Using this data, we can decide in the team whether we care about the five most used phones, or the 10 or 15 most used… This gives us a pretty good start, but when you realise you are probably going to have to actually purchase these phones to physically test the apps, your budget really starts to feel the strain.
Bear in mind that new phones are released frequently, and that people love buying the newest model, and you face a potentially never-ending spending spree on your test devices.
This is where options such as device farms come in handy, for example Sauce Labs or Firebase Test Lab. These third-party companies offer access to remote devices for you to test your apps on, but again it is down to pricing and whether it is cost effective to choose these options.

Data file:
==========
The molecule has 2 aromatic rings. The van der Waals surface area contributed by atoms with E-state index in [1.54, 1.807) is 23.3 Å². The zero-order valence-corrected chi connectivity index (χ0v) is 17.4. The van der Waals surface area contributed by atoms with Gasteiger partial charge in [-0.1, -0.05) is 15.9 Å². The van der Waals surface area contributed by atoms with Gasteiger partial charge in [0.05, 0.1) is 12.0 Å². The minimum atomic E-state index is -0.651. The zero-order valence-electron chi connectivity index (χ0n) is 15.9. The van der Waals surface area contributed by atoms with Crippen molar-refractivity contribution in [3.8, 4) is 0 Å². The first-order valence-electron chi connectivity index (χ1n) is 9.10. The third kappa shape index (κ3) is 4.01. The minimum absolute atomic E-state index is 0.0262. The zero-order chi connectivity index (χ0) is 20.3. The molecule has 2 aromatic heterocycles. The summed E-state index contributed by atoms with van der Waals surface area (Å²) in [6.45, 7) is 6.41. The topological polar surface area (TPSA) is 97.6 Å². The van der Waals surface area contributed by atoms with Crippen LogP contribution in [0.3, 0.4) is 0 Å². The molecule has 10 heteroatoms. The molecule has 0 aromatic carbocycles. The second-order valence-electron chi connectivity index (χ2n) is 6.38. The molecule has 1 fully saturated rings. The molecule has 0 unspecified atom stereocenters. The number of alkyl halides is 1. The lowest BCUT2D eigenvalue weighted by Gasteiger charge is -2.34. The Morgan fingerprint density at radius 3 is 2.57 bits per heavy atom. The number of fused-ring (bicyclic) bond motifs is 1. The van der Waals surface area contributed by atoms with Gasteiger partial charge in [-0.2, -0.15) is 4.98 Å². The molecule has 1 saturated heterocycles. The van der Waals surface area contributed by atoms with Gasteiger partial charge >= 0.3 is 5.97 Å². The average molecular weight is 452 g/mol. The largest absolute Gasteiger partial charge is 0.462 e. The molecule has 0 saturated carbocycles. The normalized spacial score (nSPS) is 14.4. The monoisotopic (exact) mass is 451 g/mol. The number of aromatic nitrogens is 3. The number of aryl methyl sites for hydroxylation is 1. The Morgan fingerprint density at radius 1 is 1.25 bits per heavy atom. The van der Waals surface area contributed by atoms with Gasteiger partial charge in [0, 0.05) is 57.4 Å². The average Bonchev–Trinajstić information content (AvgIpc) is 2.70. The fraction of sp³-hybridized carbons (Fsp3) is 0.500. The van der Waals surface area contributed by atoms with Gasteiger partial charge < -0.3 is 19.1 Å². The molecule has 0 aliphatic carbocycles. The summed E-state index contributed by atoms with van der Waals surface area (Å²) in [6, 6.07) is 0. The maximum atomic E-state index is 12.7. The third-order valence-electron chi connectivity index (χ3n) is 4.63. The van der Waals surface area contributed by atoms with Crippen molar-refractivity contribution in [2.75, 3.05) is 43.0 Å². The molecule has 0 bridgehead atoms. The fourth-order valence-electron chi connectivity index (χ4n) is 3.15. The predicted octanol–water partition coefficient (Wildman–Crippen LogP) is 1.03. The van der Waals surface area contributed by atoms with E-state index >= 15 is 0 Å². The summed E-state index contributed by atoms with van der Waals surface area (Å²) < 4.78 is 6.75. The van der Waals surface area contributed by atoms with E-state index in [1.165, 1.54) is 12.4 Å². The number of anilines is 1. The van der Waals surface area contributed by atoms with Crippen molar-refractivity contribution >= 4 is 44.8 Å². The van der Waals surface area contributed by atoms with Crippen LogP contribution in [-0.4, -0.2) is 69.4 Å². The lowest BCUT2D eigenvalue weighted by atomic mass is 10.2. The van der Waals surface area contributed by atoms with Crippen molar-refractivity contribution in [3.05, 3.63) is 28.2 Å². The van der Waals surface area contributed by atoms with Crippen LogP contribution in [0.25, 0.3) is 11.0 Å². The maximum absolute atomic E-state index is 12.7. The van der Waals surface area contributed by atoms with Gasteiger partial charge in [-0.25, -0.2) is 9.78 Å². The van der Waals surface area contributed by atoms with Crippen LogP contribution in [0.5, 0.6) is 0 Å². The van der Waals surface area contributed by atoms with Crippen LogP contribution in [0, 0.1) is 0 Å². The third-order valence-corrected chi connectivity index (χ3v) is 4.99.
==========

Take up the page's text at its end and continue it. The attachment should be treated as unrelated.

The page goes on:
Let’s talk about testing tools
Lots of the tools you are probably familiar with, such as New Relic and Splunk, are naturally usable for mobile apps, helping to provide some useful information. In one mobile team I worked in, we used these tools to track how many users were using certain versions of our apps, and what device they were using them from.
Furthermore, we could see which paths the users were taking through the apps, and used this information to inform our testing strategy – there is little point testing a scenario which users never actually use. Aside from surveillance tools like those, there are other tools that are used during mobile testing which are external to the app’s code.
Charles is an example of one such tool, which is used to set up a proxy on the phone’s network. Once this is in place, we can see all of the network traffic going through the phone. This allows us to potentially mess around with the way that the app works, and we can simulate a lot of situations that real users will see. This is obviously preferable to walking around in the middle of a forest, trying to simulate a bad internet connection!